Respondent-mother appeals as of right from the trial court's order terminating her parental rights to the minor children, BMM, JJC, and JRC, based on her voluntary release of those rights. For the reasons stated in this opinion, we conditionally reverse and remand for further proceedings.
In June of 2015, respondent's children were removed from her care. At a pretrial hearing, in August of 2015, respondent entered a plea to allegations in the petition, admitting that she tested positive for various drugs "while being the sole care provider for the minor children." The trial court exercised jurisdiction over the children, and respondent had the opportunity to participate in a case service plan. After more than a year, when respondent had failed to make progress toward reunification, a petition was filed seeking termination of her parental rights. In December of 2016, on the date scheduled for the termination hearing, respondent consented to termination of her parental rights, acknowledging that statutory grounds for termination existed and that termination was in the children's best interests. Based on respondent's voluntary release of rights, the trial court entered an order terminating respondent's parental rights to her children.
On appeal, respondent first argues that the trial court erred in exercising jurisdiction over the minor children based on respondent's plea of admission at the pretrial hearing as to illegal drug use. According to respondent, because the trial court failed to connect her illegal drug use to the care of the minor children, the trial court failed to establish a sufficient basis for jurisdiction. However, respondent's argument, raised in her appeal from the termination of her parental rights, is an impermissible collateral attack on the trial court's exercise of jurisdiction, which we need not consider. "Matters affecting the court's exercise of its jurisdiction may be challenged only on direct appeal of the jurisdictional decision, not by collateral attack in a subsequent appeal of an order terminating parental rights." In re SLH, 277 Mich.App. 662, 668 n 11; 747 N.W.2d 547 (2008) (citation omitted). Respondent failed to contest the trial court's exercise of jurisdiction after the pretrial hearing and, following a supplemental petition filed over a year later, the trial court terminated respondent's parental rights. Because respondent failed to directly appeal the trial court's exercise of jurisdiction, respondent lost her right to raise her jurisdictional challenge.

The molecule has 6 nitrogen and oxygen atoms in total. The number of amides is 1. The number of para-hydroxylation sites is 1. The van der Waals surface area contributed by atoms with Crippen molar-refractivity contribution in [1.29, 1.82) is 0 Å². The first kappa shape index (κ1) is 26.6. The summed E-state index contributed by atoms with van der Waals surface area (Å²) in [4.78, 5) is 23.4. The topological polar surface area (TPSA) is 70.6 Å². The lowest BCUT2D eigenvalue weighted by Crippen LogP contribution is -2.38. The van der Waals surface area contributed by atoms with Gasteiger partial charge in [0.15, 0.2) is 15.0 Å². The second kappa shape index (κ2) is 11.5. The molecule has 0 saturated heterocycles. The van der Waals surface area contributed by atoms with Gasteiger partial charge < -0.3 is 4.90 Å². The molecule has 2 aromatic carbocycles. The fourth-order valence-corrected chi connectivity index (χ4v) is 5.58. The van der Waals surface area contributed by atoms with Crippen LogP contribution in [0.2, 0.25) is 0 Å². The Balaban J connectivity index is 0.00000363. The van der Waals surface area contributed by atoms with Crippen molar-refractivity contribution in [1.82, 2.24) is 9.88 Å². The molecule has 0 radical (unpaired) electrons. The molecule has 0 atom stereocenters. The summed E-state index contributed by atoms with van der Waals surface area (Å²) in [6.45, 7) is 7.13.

On appeal, respondent also argues, and the Department of Health and Human Services (DHHS) concedes, that the trial court and DHHS failed to comply with the Indian Child Welfare Act (ICWA), 25 USC 1901 et seq., and the Michigan Indian Family Preservation Act (MIFPA), MCL 712B.1 et seq. We agree.
The ICWA and MIFPA were enacted in order to protect the best interests of Indian children and promote the stability and security of Indian tribes and families. 25 USC 1902; MCL 712B.5(a); In re England, 314 Mich.App. 245, 250-251; 887 N.W.2d 10 (2016). Both statutory schemes establish substantive and procedural protections that apply when an Indian child
Our Michigan Supreme Court has held that the trial court has "reason to know" an Indian child is involved when there is "sufficiently reliable information of virtually any criteria on which membership might be based." In re Morris, 491 Mich at 108. This includes where "the trial court has information suggesting that the child, a parent of the child, or members of a parent's family are tribal members." Id. at 108 n 18.
MIFPA contains a similar notice requirement, which states: